The Golan Heights: A History of Israeli Aggression

By Richman, Sheldon L. | Washington Report on Middle East Affairs, November 3, 1991 | Go to article overview

The Golan Heights: A History of Israeli Aggression


Richman, Sheldon L., Washington Report on Middle East Affairs


As the prospects of a Middle East peace conference inched toward realization and the "land-for-peace" principle moved to center stage, Israel's apologists in the United States launched an effort to persuade the American public that asking Israel to give up the occupied territories was like asking it to commit suicide. The territories, we are told repeatedly, were taken in self-defense after the Arabs launched an aggressive war in 1967. Therefore, Israel has no obligation to return them, since its very survival is at stake.

This argument is pressed most vigorously in the case of the Golan Heights, which until the Six-Day War of June 1967 were part of Syria. William Safire of The New York Times took the standard Israeli line when he wrote in July that the Golan Heights were "so often used as the launching site of attacks on Israel, and won from Syria after its 1967 aggression." Other examples could be given. According to this line, the peaceful farmers of nonthreatening low-lying kibbutzim were continually shelled by bloodthirsty Syrians from the Golan's strategic vantage point. Israel had no choice but to seize the property. Returning it would only invite future repetition of the aggression.

What Preceded the Shelling?

Just as one is apt to get a distorted view of a movie plot if one walks in after the show has started, so one is bound to misconstrue events involving the Golan Heights if one looks no further than the standard version of this story. Yes, there was shelling from the Heights. But an important question is, what preceded the shelling? The answer is: much.

We have to go back to the aftermath of the 1948 war between the new state of Israel and the Arab countries. In that war, fighting occurred between Israel and Syria along their border. Although the Israeli side of the border was part of the land allocated to the Zionists by the 1947 UN partition resolution, it contained fertile farmland and villages long occupied by Palestinians. Syria occupied a small part of this land during the war, but withdrew under an armistice agreement, which also required the demilitarization of the territory by both sides. Under the agreement, the Jewish and Arab villages were to coexist, protected by police forces drawn from their respective communities. The armistice agreement was to be temporary, pending a peace treaty. Syrian President Hosni Zaim offered a full peace agreement in return for concessions on Palestinian land, but Prime Minister David Ben-Gurion turned him down.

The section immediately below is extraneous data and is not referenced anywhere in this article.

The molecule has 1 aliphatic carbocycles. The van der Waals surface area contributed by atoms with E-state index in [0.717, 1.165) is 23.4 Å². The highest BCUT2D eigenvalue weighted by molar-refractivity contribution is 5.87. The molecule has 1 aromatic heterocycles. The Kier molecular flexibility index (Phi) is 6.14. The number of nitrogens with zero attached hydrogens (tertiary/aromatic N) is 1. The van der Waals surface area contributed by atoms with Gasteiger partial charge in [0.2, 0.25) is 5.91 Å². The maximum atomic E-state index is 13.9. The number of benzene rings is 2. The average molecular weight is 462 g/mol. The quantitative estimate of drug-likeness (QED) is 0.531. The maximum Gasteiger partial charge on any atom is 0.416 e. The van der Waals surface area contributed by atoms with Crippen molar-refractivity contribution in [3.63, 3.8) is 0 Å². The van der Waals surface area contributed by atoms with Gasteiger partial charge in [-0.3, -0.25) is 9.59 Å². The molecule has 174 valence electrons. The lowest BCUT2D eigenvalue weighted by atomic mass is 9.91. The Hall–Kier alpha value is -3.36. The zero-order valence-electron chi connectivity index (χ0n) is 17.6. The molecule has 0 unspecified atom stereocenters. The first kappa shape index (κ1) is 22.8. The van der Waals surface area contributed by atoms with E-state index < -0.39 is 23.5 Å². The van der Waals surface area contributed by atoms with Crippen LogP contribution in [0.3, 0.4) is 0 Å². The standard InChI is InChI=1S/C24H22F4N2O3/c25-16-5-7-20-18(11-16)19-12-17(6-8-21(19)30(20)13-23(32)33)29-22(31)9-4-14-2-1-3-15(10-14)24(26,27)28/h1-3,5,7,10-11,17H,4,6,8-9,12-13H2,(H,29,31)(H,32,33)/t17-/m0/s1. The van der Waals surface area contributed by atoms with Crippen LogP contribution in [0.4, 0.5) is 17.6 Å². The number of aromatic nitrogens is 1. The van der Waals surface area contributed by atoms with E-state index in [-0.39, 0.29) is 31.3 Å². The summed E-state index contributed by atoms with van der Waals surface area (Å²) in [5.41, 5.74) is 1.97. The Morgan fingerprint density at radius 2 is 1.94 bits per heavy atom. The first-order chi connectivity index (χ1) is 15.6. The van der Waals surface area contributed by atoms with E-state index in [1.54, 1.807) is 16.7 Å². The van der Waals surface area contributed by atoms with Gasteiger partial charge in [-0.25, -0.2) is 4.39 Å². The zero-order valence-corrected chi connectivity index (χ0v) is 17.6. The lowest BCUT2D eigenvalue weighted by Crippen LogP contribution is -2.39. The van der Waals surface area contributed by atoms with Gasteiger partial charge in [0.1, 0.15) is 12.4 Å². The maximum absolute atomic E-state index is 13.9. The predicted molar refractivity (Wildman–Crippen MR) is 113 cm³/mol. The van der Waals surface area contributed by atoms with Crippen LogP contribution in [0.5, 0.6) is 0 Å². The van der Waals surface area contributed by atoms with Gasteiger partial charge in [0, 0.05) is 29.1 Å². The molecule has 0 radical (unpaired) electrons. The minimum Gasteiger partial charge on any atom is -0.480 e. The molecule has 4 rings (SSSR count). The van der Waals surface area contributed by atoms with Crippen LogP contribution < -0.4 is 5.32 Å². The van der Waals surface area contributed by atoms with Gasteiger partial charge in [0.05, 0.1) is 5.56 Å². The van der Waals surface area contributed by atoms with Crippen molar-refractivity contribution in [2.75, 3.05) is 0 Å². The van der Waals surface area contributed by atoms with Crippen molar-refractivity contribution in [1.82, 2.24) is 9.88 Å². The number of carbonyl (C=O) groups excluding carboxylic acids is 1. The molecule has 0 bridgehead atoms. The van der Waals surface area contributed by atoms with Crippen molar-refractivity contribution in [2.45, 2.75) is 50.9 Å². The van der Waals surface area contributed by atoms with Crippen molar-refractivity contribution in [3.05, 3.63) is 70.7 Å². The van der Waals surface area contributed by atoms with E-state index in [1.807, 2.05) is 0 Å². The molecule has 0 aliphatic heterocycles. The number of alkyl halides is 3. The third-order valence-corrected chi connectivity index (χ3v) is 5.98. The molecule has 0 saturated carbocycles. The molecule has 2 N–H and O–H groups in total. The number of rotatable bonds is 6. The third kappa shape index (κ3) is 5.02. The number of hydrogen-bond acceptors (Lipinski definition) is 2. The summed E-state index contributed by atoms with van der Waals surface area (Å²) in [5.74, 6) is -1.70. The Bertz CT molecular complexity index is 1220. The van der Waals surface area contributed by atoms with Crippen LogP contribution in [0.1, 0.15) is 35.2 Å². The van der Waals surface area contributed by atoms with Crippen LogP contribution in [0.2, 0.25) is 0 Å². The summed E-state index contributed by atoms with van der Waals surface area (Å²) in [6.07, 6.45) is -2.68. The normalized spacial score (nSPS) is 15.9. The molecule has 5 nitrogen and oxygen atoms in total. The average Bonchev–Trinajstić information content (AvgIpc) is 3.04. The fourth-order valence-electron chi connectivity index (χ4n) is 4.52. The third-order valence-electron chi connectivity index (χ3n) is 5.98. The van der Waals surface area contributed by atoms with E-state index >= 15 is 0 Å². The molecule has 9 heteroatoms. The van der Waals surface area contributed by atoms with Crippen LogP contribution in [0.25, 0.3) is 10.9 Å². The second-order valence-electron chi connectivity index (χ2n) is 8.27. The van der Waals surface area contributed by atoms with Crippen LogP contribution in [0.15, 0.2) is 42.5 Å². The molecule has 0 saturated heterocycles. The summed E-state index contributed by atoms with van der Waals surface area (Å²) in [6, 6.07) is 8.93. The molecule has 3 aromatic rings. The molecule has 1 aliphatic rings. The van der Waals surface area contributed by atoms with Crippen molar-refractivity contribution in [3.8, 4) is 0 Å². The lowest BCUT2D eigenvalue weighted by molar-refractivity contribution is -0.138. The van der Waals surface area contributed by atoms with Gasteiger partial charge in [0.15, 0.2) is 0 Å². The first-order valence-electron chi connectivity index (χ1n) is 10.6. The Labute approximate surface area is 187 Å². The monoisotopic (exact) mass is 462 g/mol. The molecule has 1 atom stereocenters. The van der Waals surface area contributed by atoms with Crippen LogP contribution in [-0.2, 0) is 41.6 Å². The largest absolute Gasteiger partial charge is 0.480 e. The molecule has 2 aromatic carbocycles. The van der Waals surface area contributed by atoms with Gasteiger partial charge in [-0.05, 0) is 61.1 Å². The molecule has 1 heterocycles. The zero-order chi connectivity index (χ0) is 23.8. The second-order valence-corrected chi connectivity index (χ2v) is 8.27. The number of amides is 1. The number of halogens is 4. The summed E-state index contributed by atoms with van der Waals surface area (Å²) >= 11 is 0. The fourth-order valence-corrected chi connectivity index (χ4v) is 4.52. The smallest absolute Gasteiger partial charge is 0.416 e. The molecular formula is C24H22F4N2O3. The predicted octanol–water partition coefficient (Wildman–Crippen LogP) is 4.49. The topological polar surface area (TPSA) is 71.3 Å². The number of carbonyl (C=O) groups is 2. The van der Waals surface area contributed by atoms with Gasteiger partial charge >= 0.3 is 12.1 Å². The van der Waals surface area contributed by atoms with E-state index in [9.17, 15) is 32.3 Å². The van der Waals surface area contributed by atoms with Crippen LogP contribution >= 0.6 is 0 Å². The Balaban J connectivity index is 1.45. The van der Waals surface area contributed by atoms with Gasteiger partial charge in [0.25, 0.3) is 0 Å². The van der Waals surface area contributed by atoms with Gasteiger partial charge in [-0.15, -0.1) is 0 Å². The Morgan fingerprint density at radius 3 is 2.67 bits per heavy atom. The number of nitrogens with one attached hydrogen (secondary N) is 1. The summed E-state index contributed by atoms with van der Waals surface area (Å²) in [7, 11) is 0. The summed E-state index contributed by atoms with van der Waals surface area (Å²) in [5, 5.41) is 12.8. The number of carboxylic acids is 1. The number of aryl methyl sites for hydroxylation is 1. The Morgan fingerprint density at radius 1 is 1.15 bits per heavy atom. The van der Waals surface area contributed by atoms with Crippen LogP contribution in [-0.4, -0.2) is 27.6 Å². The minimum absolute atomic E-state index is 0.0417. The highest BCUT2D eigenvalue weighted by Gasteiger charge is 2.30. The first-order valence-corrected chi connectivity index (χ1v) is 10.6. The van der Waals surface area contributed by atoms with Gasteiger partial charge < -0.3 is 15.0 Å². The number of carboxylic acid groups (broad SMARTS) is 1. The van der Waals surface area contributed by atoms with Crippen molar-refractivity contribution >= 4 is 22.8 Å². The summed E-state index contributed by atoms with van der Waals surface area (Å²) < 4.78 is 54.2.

Instead of negotiating for peace, Israel declared sovereignty over the demilitarized zone. To carry this out, it violated the prohibitions on having military forces and fortifications in the zone by disguising soldiers as police. It also aggressively developed the area, draining water from Arab farms, leveling Arab villages, driving out residents, building roads and transplanting trees in order to move the frontier eastward to the old Palestine border. Israel refused to let the protests of the UN observers stand in the way. Swedish General Carl von Horn, of the UN peacekeeping forces, observed that "gradually, beneath the glowering eyes of the Syrians, who held the high ground overlooking Zion, the area had become a network of Israeli canals and irrigation channels edging up against and always encroaching on Arab-owned property. …

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